Published: 2019-05-28

A study on association between inguinal hernia and benign prostatic hyperplasia

Suganth Sarvesh Parthiban, Balaji Durairaj


Background: Inguinal hernia is the most common cause of abdomen wall hernias with multiple etiological risk factors. Benign prostatic hyperplasia (BPH) is the most important cause of bladder outlet obstruction in elderly males leading to chronic straining and difficulty in micturition, which can precipitate inguinal hernia. The occurrence of both inguinal hernia and BPH with lower urinary tract symptoms increases with age. Some studies show that their occurrence together is considered a chance co-existence rather than cause and effect. This study is aimed to find out whether BPH is a significant risk factor for developing inguinal hernia in males.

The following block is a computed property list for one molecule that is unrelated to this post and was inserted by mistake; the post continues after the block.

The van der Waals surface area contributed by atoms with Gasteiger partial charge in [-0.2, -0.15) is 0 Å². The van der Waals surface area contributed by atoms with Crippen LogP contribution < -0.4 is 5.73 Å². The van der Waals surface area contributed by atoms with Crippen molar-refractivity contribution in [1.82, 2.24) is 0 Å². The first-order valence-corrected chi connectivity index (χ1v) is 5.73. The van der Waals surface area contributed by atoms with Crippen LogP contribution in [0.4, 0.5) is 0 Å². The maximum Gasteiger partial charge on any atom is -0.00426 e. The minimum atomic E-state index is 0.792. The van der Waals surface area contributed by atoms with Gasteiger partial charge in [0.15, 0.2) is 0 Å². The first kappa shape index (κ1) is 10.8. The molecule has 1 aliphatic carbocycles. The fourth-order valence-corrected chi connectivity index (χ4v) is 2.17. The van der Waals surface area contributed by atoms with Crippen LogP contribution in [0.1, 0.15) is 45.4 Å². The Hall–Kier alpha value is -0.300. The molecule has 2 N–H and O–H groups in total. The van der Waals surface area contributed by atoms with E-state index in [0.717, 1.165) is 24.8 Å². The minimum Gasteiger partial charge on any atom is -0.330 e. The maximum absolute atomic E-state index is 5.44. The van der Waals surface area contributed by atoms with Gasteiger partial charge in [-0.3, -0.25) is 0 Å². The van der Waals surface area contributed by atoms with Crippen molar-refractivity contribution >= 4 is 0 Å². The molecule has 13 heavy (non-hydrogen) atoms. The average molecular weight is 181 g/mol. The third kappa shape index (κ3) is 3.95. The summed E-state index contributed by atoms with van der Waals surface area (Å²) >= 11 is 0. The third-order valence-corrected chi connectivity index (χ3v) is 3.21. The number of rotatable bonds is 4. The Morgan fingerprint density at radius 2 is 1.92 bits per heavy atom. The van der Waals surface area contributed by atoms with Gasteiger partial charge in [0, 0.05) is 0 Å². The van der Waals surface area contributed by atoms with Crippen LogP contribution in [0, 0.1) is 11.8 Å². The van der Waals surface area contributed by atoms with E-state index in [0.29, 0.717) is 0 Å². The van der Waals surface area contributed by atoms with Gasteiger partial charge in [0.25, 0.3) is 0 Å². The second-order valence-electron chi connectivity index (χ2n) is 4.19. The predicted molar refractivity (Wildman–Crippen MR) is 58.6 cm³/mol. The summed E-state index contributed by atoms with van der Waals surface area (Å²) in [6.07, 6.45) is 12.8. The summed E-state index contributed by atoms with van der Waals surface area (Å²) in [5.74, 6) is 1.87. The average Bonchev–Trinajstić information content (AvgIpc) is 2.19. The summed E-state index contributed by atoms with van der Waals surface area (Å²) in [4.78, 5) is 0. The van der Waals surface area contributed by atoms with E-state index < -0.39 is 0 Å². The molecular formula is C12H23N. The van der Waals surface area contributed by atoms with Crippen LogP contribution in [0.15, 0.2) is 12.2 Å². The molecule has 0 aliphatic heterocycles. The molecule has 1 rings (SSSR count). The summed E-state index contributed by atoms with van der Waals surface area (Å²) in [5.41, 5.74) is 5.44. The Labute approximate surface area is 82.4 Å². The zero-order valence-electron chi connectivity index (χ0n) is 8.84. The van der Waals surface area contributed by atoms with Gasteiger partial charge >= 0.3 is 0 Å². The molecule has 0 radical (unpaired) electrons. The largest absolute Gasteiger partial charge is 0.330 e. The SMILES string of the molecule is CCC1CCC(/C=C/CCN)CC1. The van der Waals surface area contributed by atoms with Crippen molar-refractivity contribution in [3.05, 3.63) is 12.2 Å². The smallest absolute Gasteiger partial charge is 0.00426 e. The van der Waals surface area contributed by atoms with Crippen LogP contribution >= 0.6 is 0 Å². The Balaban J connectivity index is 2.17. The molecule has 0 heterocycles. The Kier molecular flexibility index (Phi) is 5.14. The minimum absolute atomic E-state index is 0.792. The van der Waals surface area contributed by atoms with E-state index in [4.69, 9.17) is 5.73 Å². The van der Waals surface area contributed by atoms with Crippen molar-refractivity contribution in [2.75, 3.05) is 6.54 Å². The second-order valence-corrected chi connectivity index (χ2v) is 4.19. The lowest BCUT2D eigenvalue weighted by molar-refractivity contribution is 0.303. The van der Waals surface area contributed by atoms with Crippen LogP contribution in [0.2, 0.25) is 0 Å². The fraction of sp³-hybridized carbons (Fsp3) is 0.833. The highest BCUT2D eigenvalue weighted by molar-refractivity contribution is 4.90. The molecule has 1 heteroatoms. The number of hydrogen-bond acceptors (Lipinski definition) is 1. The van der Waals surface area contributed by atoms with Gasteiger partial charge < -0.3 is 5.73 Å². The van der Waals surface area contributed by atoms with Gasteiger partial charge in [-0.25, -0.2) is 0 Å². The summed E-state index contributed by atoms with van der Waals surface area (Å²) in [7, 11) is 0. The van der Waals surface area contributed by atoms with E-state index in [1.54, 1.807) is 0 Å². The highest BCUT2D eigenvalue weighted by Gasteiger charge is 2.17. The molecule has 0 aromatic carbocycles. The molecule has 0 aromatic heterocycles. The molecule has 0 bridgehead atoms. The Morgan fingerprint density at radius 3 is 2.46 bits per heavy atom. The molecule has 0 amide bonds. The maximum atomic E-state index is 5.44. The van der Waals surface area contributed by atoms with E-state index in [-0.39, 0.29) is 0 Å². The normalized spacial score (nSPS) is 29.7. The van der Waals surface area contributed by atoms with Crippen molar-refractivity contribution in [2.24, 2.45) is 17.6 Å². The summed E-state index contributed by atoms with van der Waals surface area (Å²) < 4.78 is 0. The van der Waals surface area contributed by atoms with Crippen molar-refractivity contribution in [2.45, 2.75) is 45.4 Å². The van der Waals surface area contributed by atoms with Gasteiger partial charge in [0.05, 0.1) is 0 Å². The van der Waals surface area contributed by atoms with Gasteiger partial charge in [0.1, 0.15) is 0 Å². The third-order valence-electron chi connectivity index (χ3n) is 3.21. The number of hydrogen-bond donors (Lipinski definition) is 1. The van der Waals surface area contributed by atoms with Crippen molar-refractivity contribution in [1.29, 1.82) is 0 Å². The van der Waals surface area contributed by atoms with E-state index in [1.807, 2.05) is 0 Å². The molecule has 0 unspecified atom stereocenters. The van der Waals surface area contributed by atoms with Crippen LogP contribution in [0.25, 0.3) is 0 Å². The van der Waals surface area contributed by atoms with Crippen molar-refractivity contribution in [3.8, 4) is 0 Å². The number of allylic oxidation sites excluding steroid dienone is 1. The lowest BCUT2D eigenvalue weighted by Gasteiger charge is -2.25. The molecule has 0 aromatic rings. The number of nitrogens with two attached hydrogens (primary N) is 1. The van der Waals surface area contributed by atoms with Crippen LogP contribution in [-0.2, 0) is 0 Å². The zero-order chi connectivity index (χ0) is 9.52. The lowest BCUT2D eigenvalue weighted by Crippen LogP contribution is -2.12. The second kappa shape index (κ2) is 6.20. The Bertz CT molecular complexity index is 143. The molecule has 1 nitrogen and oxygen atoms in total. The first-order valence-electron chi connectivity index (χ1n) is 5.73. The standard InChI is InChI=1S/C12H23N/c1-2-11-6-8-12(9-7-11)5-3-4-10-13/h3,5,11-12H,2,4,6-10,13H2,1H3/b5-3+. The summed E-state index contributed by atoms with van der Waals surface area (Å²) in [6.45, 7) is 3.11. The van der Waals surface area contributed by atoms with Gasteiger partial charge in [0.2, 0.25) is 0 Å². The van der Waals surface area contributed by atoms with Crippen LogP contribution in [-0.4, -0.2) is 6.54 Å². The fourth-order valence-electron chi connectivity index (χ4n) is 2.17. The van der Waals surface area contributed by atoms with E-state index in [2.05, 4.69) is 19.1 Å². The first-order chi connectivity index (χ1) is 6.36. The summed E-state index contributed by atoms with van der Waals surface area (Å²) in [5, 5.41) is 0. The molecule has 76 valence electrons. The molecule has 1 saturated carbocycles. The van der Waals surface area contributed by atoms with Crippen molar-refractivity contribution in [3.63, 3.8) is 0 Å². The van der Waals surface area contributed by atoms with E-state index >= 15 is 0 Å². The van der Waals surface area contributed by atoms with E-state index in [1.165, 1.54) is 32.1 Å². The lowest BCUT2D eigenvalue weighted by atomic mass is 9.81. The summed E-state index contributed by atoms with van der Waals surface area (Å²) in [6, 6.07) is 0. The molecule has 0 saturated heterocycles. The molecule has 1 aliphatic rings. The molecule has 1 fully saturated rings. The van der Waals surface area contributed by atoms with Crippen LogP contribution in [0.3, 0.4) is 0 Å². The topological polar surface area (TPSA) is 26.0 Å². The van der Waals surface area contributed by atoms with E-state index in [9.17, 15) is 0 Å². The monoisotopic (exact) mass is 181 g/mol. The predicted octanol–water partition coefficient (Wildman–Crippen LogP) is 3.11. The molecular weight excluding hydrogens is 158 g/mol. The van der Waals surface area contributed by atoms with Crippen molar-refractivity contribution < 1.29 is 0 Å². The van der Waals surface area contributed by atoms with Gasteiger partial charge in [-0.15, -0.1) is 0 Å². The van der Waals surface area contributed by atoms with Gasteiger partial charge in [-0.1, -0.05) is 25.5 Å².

Methods: This study was conducted at a tertiary care hospital in Chennai. 126 males, aged 40 and above were selected according to inclusion criteria and were divided into two groups viz cases (with inguinal hernia) and controls (without inguinal hernia). IPSS scoring chart, prostate volume and uroflometric analysis were done for both groups and results were compared.

Results: IPSS scoring showed 22 cases (35%) and 22 controls (35%) had moderate to severe symptoms and no statistical significance. The mean prostate volume in cases was 22.5 g compared with 22.6 g among controls and was statistically insignificant. 11 cases (17%) and 13 controls (21%) had Qmax value less than 15 and the difference was statistically insignificant.

Conclusions: This study shows that, although both inguinal hernia and benign prostatic hyperplasia are seen with increased frequency in the aged male population, there is no statistically significant association between the two. Their occurrence together is considered a chance co-existence rather than cause and effect.


BPH, Inguinal hernia, IPSS, Prostate volume, Peak flow rate

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